Sutton appealed her conviction on arguments that the trial court abused its discretion by declining the proposed defense jury instruction that accurately stated the law.

COURT’S ANALYSIS & CONCLUSIONS

The Court of Appeals began by saying that Defendants are guaranteed a fair trial under the Sixth Amendment to the United States Constitution, which requires jury instructions that accurately inform the jury of the relevant law. Furthermore, CrR 6.15(f)(1) permits trial judges to give the jury supplemental written instructions on any point of law after deliberations begin. This is done to ensure a jury is informed of the relevant law.

“A trial court should ensure that the jury understands the law . . . When it is apparent the jury does not understand the law, the trial court may and should issue a supplemental written instruction. A failure to do so is inconsistent with its responsibility to ensure the jury understands the law and risks the jury rendering a verdict contrary to the evidence.” ~WA Court of Appeals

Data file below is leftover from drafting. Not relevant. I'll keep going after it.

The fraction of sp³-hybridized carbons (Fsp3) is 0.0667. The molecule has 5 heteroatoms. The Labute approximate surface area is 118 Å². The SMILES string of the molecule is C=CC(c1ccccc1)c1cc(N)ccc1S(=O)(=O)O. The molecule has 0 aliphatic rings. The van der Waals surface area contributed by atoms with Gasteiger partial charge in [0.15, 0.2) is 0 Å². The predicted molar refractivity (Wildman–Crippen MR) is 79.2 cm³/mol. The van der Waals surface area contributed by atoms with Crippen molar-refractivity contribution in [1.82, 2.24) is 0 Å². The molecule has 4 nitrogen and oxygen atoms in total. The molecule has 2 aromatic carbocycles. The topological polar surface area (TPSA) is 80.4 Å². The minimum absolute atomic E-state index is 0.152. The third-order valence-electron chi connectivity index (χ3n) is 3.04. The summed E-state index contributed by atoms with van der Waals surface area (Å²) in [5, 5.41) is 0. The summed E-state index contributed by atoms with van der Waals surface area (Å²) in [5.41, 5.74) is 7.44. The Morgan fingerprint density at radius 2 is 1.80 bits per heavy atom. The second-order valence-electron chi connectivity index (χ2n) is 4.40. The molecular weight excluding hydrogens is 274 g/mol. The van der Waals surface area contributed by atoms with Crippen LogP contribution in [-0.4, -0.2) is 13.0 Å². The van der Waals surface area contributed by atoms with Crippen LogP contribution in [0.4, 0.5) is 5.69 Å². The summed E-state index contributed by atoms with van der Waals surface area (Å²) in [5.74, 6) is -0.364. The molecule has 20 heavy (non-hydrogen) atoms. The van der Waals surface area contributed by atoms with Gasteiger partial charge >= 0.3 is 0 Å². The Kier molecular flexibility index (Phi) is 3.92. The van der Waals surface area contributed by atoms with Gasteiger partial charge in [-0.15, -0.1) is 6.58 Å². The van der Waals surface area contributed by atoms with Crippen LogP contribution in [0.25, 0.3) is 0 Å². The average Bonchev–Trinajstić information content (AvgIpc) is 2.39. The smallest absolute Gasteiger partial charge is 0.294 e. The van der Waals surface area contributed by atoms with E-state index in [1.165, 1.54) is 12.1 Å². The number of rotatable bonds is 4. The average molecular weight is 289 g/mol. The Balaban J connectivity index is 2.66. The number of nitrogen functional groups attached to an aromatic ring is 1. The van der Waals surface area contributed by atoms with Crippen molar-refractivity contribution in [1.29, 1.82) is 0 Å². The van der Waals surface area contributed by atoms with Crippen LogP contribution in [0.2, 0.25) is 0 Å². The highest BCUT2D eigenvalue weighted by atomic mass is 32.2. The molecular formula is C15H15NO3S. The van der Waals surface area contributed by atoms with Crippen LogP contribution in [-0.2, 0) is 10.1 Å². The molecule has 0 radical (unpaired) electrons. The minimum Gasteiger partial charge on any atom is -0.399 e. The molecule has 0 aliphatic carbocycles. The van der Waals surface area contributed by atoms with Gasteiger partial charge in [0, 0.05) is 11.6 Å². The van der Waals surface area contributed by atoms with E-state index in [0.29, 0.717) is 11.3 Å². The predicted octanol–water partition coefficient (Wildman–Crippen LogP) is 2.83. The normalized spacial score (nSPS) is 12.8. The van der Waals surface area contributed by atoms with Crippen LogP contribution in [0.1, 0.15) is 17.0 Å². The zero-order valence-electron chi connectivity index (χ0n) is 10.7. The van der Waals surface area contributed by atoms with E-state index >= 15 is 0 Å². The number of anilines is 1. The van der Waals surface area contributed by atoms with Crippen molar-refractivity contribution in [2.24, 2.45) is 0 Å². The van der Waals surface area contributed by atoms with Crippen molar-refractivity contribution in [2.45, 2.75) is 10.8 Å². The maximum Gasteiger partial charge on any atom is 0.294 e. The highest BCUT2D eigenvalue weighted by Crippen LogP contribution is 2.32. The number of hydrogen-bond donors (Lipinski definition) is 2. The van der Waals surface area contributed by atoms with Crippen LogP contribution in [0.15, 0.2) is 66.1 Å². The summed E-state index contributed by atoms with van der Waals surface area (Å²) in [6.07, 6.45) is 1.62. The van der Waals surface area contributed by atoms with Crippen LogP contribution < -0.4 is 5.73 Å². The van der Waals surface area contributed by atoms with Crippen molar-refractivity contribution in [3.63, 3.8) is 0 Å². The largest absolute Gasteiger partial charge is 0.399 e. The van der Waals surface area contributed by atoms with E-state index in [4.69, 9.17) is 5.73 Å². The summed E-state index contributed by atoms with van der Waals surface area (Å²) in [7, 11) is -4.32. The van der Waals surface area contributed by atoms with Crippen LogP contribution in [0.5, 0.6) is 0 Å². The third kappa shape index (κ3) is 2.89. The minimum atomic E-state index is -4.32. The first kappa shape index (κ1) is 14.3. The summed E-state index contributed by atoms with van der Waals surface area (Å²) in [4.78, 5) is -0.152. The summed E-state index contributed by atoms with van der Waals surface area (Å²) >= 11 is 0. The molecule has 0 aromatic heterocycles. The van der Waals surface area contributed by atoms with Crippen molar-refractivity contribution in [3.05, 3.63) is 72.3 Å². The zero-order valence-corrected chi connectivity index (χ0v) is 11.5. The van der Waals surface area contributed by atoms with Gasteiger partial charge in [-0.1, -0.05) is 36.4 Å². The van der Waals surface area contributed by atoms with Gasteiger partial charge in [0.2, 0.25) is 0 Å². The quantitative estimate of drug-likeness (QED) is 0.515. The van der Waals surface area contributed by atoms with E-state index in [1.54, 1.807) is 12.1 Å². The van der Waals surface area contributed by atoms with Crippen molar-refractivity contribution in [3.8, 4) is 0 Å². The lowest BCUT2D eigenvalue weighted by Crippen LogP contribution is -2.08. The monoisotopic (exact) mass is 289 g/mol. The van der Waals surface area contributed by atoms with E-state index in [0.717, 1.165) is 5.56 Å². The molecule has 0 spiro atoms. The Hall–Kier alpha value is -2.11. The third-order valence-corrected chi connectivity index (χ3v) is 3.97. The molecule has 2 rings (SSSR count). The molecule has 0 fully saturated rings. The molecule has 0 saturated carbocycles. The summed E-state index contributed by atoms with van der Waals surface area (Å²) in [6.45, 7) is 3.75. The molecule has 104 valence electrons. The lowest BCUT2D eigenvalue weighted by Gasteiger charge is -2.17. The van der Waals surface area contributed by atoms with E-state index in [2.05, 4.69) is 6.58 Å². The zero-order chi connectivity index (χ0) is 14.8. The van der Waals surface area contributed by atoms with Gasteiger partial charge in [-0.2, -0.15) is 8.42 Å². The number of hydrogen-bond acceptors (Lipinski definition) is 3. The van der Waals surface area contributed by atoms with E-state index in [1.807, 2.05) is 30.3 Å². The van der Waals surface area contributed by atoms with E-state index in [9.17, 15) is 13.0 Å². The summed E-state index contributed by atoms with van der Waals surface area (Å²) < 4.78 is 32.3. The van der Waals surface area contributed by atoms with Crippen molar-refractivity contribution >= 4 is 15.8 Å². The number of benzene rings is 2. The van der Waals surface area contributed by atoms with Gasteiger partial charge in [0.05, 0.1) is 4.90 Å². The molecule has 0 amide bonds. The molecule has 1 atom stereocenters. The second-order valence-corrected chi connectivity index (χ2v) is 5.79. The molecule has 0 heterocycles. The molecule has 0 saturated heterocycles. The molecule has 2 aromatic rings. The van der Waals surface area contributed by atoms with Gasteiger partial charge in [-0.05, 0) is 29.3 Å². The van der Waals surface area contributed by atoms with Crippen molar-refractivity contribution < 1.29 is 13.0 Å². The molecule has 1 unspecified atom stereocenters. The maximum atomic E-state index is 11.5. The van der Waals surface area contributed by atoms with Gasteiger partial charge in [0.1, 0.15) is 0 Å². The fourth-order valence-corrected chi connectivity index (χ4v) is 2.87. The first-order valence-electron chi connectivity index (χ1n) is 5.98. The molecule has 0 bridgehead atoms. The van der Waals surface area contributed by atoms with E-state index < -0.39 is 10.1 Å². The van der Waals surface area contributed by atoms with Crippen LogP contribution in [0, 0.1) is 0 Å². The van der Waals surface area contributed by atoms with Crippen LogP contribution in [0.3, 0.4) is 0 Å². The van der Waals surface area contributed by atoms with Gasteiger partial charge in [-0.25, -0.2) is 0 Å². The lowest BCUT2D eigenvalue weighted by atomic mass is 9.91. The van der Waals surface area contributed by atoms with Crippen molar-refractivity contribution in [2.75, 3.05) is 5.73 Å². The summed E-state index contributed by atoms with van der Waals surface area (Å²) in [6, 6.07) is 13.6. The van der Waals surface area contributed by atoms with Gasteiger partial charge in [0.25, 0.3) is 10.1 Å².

Next, the Court of Appeals addressed whether the trial court should have given a supplemental instruction to clarify the law. It raised and dismissed Mrs. Sutton’s arguments that under State v. Backemeyer, a trial court should ensure that the jury understands the law. “Backemeyer is distinguishable from this case,” said the Court of Appeals. “There, it was clear that the jury misunderstood the law. Here, the to-convict instruction was clear.”

The Court further reasoned that the jury’s question did not create an inference that the entire jury was confused or that any confusion was not clarified.

“At a minimum, the jury’s question showed that some jurors wanted assurance they need not be concerned about the different wording in instruction 24. And because the trial court has a responsibility to ensure that the jury understands the law, it should have answered the jury’s question. It could have answered: ‘To convict Sutton of leading organized crime, the State must prove the elements of that crime as set forth in Instruction 25 beyond a reasonable doubt.’ Nevertheless, the trial court’s decision not to answer the jury’s question was not an abuse of discretion.” ~ WA Court of Appeals.